Saints of the Roman Canon: St. Agatha

"Saint Peter Healing Agatha" by Giovanni Lanfranco
“Saint Peter Healing Agatha” by Giovanni Lanfranco

Today, we have St. Agatha, who, like St. Agnes, is in that group of “virgin martyrs.”  Not a lot is known about her life from a historical standpoint, but she is one of the most highly venerated saints, even from the time of the early Church.  Very old, and very straightforward accounts were given of her interrogation and torture, which may indicate that the account was acquired from official documents of the Roman government.  This account was later expanded upon, and gives us the legends we have today.

St. Agatha was born in Catania, Sicily around 231 to a noble family.  At the age of 15, she rejected the advances of a certain Quintianus, a Roman prefect in Sicily – that’s the virgin part.  The martyr part came when he arrested her, first sending her to a brothel to be humiliated, before sending her off to prison.  It was there that she underwent numerous painful tortures and mutilations, even going so far as to cut off her breasts.  In fact, this is how she is usually depicted in paintings and icons.  She was then sentenced to burn at the stake.

Wouldn’t you know it, but an earthquake saved her from this fate, leaving her to be thrown into prison a second time.  The story goes that while suffering in prison, St. Peter the Apostle and an angel appeared to her, healing her of her wounds and mutilations to purify her before God.  She eventually succumbed to her brutal treatment, and died in prison in the year 251.  Before she died, she devoutly prayed, “Lord, my creator, you have protected me since I was in the cradle. You have taken me from the love of the world and given me patience to suffer. Now receive my spirit.”

Even in the short time after her death, she became an example for the Christian Church, and was highly venerated, even outside of Sicily.  She became the patroness of both Catania and Palermo, with powerful intercessions reported to those who venerated her.  Even just a year after her death, she was credited with stilling the nearby volcano of Mt. Etna as it seemed ready to erupt.  Since then, she has become the patroness of just about everything, from foundry workers to firefighters to those suffering from breast cancer.  Shortly after her death, a shrine was built in her honor at Catania, most likely over her tomb, and as we’ll see, she had a great impact on other Christians living in Sicily as well!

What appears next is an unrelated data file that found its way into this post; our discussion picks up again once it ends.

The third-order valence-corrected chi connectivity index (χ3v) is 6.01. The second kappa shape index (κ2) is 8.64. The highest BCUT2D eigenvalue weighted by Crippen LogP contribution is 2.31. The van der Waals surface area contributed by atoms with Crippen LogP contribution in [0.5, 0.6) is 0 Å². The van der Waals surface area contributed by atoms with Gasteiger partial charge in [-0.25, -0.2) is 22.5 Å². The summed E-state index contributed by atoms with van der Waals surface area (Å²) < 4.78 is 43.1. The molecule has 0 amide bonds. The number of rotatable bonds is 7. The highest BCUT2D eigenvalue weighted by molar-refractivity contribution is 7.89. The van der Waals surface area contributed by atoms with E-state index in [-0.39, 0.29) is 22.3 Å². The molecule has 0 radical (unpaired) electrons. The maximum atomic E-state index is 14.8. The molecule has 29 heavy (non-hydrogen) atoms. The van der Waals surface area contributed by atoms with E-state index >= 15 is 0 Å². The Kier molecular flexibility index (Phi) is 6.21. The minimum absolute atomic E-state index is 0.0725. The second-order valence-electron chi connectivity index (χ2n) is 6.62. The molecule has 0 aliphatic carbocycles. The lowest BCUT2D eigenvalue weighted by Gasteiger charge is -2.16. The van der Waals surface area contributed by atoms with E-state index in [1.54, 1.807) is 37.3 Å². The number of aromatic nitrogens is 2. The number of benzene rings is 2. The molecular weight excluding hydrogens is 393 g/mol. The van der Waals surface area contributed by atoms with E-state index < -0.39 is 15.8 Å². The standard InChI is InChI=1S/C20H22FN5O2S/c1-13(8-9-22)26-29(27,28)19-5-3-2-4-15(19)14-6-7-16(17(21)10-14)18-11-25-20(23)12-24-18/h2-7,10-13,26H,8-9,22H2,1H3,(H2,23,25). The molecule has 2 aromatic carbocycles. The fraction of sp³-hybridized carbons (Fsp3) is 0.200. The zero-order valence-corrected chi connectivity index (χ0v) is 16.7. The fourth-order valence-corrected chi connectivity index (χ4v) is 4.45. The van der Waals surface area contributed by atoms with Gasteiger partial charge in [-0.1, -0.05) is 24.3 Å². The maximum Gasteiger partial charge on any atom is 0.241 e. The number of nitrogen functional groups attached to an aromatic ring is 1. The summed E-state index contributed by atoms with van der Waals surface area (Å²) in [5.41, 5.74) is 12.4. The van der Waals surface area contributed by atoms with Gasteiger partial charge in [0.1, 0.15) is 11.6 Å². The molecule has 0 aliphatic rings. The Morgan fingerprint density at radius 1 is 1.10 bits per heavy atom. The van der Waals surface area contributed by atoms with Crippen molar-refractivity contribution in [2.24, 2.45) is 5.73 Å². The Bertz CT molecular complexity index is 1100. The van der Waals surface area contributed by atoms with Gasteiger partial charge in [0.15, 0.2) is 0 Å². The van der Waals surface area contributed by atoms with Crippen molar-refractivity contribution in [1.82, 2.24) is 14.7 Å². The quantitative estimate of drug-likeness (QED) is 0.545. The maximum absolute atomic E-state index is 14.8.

Saints of the Roman Canon: St. Agnes

stagnes-stanneswpb3Today we move on to another saintly woman in the Roman Canon, St. Agnes.  She was 12 years old when we catch up with her traditions, and was raised in a Christian family during the reign of Diocletian.  Because of her high social rank, she held many suitors, with many men wanting to take advantage of her.  Agnes, though, made a vow to the Lord early on, and she dedicated herself to being chaste, responding to her suitors with, “Jesus Christ is my only spouse.”  The governor’s son, Procop, sought her out especially, buying her jewelry and other expensive gifts, and making her promises of power if she would take his hand in marriage.  St. Agnes continued to deny him, and so Procop reported her to the prefect, a man named Sempronius, accusing her of being a Christian.

When you tell others that you have promised your marriage to Christ alone, it’s pretty clear that you’re a Christian, and so when Agnes was convicted, she was dragged naked through the streets of Rome to a brothel as punishment.  As the Roman Martyrology states, an angel protected her, and it was said that any man who tried to abuse or take her virginity from her was struck blind.  Ultimately, St. Agnes was sentenced to death by burning her at the stake in the arena.  When the wood refused to burn, the presiding Roman officer drew his sword and dispatched her.

The body of St. Agnes was laid to rest along the Via Nomentana (where St. Alexander was buried, remember?!?), and devotion to her quickly spread throughout Rome.  Her sister, St. Emerentiana, was discovered praying at the grave on the anniversary of her martyrdom, and when she refused to leave, she was martyred as well!  Several years later, St. Constance, the daughter of the great Emperor Constantine, was miraculously cured of leprosy while praying at St. Agnes’ tomb.  The church of Sant’Agnese fuori le mura (St. Agnes Outside the Walls) was built over her tomb.  Her skull is preserved as well at Sant’Agnese in Agone, built near the Piazza Navona over the supposed site of her martyrdom.

Interestingly, the name “Agnes” looks a lot like the Latin word Agnus, which means “lamb”.  Who knows if this was intentional or a mistake, but a white lamb has come to be a symbol for St. Agnes.  Each year, two lambs belonging to a Roman monastery are sheered on her feast day to make the wool pallium, a small vestment given to newly consecrated archbishops when they are officially instituted by the pope on the feast of Sts. Peter and Paul (June 29).  Archbishop Carlson received his pallium from Pope Benedict XVI in 2009.

St. Agnes is considered one of the “virgin martyrs”, a separate class of the saints similar to the soldier martyrs we discussed with Sts. John and Paul.  Even the name “Agnes” comes from the Greek word meaning “chaste” or “pure”.  Sometimes, it can be easy to think of chastity as being for “goody two-shoes”, and to assume that people follow chastity because they are scared or boring.  The truth is that there is happiness and joy in being pure and holy, and these virgin saints are wonderful examples of this.